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- Added March 6th, 2011
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Get up and do not be afraid... : after the earthquake
By Geoff King. in Sermons
An excerpt from worship in Christchurch following the destructive aftershock
Get up and do not be afraid... : a reflection by The Rev. Geoff King on
Transfiguration Sunday, 6 March 2011.
This service was held for the congregations of Knox Church, St
Paul's Trinity Pacific, and St Andrew's, at Rangi Ruru.
Matthew 17: 1-7.
'Get up and do not be afraid.'
That's easier said than done, Jesus.
I doubt there's a single person in Christchurch who hasn't been afraid at some point since last September;
And I'm pretty sure all of us have got down underneath something, seeking shelter from the shaking during these past weeks.
Since September last year, we have lived with not knowing when or how the earth will move beneath us,
We have seen what the forces of nature can do to us and the people we love, when the buildings we live and work in are shattered and fall.
So we've got reason to fear, Jesus, and yet in our reading this morning you say 'Get up and do not be afraid.'
Of course the people you were talking to had just seen you revealed in all your glory.
They had just had one of those mountain-top experiences that inspire and encourage people of faith.
We could do with one of those experiences this morning,
But it's hard even to think about mountaintops when the hills that surround our city have come crashing down through houses,
And the glorious old buildings where we used to gather for worship have been reduced to piles of rubble and swirling dust.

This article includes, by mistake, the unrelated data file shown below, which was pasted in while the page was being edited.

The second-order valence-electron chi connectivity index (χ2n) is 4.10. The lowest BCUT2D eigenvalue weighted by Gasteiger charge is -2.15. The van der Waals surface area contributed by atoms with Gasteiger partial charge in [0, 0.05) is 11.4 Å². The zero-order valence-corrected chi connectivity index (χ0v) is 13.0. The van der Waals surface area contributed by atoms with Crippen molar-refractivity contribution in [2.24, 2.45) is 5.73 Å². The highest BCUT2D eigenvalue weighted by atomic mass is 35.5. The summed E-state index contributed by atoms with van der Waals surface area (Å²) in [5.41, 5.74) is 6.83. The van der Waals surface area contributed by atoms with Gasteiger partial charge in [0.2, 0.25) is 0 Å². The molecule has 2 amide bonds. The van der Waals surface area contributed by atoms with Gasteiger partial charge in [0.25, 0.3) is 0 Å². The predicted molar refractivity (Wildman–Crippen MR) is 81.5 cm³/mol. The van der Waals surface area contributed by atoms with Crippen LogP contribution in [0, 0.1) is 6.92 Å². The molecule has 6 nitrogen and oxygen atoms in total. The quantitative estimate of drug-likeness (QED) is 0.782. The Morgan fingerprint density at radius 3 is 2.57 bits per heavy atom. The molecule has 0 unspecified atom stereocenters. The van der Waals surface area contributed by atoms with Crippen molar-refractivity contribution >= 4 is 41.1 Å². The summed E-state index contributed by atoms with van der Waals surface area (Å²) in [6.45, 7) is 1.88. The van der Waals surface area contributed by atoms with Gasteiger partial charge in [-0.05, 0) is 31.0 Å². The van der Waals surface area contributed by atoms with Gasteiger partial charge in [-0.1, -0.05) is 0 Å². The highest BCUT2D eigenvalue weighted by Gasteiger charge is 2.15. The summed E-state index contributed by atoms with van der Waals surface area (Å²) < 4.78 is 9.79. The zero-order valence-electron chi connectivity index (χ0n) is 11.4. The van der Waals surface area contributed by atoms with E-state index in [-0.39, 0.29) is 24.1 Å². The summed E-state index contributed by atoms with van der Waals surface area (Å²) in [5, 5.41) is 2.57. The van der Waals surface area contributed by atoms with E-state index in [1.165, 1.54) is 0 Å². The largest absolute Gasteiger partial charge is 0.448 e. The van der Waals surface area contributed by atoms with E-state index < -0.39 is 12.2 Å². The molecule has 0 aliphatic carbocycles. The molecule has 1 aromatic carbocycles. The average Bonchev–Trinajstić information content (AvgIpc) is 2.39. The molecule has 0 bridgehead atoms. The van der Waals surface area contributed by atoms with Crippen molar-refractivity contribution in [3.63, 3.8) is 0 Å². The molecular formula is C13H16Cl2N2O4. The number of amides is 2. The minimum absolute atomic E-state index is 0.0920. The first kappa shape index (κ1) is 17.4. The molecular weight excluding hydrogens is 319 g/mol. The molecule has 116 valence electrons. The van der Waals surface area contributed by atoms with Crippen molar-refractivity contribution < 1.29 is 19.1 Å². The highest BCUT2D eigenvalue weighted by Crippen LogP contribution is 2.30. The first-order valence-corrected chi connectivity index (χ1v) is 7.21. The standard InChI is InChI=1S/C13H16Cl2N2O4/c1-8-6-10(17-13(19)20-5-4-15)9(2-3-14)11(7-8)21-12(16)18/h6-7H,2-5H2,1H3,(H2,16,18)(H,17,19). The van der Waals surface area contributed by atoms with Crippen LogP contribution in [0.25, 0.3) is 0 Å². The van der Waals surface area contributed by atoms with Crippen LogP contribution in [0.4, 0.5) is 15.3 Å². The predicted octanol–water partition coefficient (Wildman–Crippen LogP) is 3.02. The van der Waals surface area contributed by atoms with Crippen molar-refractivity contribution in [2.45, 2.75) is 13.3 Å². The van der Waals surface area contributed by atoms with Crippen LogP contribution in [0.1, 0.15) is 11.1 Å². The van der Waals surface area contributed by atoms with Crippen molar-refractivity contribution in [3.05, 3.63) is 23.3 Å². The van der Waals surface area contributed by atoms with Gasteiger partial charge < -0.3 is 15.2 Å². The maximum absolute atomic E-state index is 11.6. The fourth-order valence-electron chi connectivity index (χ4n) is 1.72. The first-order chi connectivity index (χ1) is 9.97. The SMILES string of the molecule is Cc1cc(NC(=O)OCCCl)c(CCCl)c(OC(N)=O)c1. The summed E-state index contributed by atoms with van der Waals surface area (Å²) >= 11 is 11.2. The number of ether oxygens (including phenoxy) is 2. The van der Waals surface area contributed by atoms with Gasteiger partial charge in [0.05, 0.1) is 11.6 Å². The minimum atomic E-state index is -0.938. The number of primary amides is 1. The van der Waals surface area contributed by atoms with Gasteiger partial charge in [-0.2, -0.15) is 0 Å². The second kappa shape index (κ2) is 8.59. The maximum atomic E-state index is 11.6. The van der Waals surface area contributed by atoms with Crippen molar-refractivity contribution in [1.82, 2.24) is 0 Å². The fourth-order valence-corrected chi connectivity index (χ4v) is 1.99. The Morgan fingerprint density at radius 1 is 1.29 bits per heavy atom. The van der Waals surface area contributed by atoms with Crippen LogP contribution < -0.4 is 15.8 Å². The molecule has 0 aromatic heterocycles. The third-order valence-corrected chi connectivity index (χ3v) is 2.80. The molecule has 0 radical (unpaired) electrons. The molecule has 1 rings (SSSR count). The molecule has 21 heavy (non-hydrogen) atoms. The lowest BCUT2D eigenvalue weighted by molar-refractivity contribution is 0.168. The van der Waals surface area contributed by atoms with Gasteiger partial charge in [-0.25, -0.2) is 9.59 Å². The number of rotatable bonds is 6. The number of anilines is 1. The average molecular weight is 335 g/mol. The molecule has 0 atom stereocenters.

Does that mean that our glory days are behind us, Jesus?
What does the future hold for us, the people of your Church?
Where will we see you revealed in all your glory?
How can following you help us get through these dark days?
We have some choices to make this day and in the days and weeks to follow.
Whilst we mourn what is lost, there is too much need around us in the present to waste time and energy weeping for the past.
There are also plenty of people who are following your example, Jesus;
I've met some of them in my travels:
The woman who's taken a homeless family and an elderly neighbour into her household,
The man who came over from the islands to care for his cousins,
The families cooking and delivering meals to people living in tents...
There are plenty of glorious things happening on the broken streets and in the silty suburbs of this city, Jesus,
Things that are transfiguring us, transforming us, changing us and our city, for the good.
And I've noticed something in my travels around Otautahi Christchurch since the earthquake, Jesus.
I've noticed that when people reach out to one another, when people help one another up and share the burdens we're all bearing,
When people make the time to eat and drink and talk and pray together
We are no longer afraid.
When we lift our eyes from our own griefs and worries, look with love on the needs of our neighbours and act on what we are seeing,
We become whanau, aiga, family, community, capable of doing far more together than we could ever do on our own.
And that's why we're here this morning, gathered around this table,
Making time to eat and drink and talk and pray together,
As people of faith have been doing for hundreds and thousands of years.
We are here because now more than ever we need to be reminded that the glory of Jesus is not just found on mountaintops or in historic buildings,
But it lives and grows in people who love and serve others in their time of need.
So let us get up, and come to this table where all are welcome.
Let us draw strength and courage from eating and drinking and praying together,
And let us go from this place encouraged, inspired, and no longer afraid.